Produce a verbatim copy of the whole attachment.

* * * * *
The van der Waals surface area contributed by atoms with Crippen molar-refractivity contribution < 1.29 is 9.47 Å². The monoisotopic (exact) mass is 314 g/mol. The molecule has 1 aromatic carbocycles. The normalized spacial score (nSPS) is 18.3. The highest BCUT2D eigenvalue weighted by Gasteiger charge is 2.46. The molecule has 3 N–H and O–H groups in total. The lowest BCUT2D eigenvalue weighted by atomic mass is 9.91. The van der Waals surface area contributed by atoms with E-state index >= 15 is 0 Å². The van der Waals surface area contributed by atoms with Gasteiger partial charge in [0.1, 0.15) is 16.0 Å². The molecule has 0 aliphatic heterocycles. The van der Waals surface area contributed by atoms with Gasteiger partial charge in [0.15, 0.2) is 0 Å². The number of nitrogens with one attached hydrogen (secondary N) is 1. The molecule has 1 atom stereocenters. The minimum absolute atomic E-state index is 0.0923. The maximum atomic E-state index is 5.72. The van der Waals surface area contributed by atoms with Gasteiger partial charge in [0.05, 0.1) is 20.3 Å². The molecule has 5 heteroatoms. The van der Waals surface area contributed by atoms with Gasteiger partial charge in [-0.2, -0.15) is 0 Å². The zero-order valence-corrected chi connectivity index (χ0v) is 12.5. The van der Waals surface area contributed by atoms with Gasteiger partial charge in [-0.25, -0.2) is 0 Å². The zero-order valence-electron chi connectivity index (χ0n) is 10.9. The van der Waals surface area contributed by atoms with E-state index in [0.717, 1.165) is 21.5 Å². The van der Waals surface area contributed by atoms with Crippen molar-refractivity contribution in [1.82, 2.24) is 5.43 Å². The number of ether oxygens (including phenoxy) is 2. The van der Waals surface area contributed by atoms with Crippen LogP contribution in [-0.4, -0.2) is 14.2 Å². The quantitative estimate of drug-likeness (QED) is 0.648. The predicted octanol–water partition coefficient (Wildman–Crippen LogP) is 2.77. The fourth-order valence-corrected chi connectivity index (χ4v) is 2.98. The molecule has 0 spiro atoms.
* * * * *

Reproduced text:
The van der Waals surface area contributed by atoms with Crippen molar-refractivity contribution < 1.29 is 9.47 Å². The monoisotopic (exact) mass is 314 g/mol. The molecule has 1 aromatic carbocycles. The normalized spacial score (nSPS) is 18.3. The highest BCUT2D eigenvalue weighted by Gasteiger charge is 2.46. The molecule has 3 N–H and O–H groups in total. The lowest BCUT2D eigenvalue weighted by atomic mass is 9.91. The van der Waals surface area contributed by atoms with E-state index >= 15 is 0 Å². The van der Waals surface area contributed by atoms with Gasteiger partial charge in [0.1, 0.15) is 16.0 Å². The molecule has 0 aliphatic heterocycles. The van der Waals surface area contributed by atoms with Gasteiger partial charge in [0.15, 0.2) is 0 Å². The number of nitrogens with one attached hydrogen (secondary N) is 1. The molecule has 1 atom stereocenters. The minimum absolute atomic E-state index is 0.0923. The maximum atomic E-state index is 5.72. The van der Waals surface area contributed by atoms with Gasteiger partial charge in [0.05, 0.1) is 20.3 Å². The molecule has 5 heteroatoms. The van der Waals surface area contributed by atoms with Gasteiger partial charge in [-0.2, -0.15) is 0 Å². The zero-order valence-corrected chi connectivity index (χ0v) is 12.5. The van der Waals surface area contributed by atoms with Gasteiger partial charge in [-0.25, -0.2) is 0 Å². The zero-order valence-electron chi connectivity index (χ0n) is 10.9. The van der Waals surface area contributed by atoms with E-state index in [0.717, 1.165) is 21.5 Å². The van der Waals surface area contributed by atoms with Crippen molar-refractivity contribution in [1.82, 2.24) is 5.43 Å². The number of ether oxygens (including phenoxy) is 2. The van der Waals surface area contributed by atoms with Crippen LogP contribution in [-0.4, -0.2) is 14.2 Å². The quantitative estimate of drug-likeness (QED) is 0.648. The predicted octanol–water partition coefficient (Wildman–Crippen LogP) is 2.77. The fourth-order valence-corrected chi connectivity index (χ4v) is 2.98. The molecule has 0 spiro atoms.